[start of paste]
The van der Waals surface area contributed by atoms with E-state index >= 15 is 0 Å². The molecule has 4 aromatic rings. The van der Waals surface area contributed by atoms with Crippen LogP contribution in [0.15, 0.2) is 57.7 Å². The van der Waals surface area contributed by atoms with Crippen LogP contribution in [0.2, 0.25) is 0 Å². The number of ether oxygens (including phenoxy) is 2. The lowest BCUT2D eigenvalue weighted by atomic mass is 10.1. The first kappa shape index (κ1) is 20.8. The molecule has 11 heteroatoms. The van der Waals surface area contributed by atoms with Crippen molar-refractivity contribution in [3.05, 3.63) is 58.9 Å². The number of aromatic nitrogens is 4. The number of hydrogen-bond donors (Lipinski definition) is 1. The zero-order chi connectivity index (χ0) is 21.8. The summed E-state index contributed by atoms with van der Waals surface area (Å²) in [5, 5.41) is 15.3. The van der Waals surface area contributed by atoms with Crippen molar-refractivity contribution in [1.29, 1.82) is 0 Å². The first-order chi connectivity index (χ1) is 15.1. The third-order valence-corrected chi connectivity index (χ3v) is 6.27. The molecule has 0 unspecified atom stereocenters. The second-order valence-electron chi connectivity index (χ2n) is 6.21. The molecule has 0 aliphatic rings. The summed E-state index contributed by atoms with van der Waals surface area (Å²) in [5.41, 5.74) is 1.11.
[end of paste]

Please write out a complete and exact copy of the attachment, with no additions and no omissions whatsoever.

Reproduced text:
The van der Waals surface area contributed by atoms with E-state index >= 15 is 0 Å². The molecule has 4 aromatic rings. The van der Waals surface area contributed by atoms with Crippen LogP contribution in [0.15, 0.2) is 57.7 Å². The van der Waals surface area contributed by atoms with Crippen LogP contribution in [0.2, 0.25) is 0 Å². The number of ether oxygens (including phenoxy) is 2. The lowest BCUT2D eigenvalue weighted by atomic mass is 10.1. The first kappa shape index (κ1) is 20.8. The molecule has 11 heteroatoms. The van der Waals surface area contributed by atoms with Crippen molar-refractivity contribution in [3.05, 3.63) is 58.9 Å². The number of aromatic nitrogens is 4. The number of hydrogen-bond donors (Lipinski definition) is 1. The zero-order chi connectivity index (χ0) is 21.8. The summed E-state index contributed by atoms with van der Waals surface area (Å²) in [5, 5.41) is 15.3. The van der Waals surface area contributed by atoms with Crippen molar-refractivity contribution in [1.29, 1.82) is 0 Å². The first-order chi connectivity index (χ1) is 15.1. The third-order valence-corrected chi connectivity index (χ3v) is 6.27. The molecule has 0 unspecified atom stereocenters. The second-order valence-electron chi connectivity index (χ2n) is 6.21. The molecule has 0 aliphatic rings. The summed E-state index contributed by atoms with van der Waals surface area (Å²) in [5.41, 5.74) is 1.11.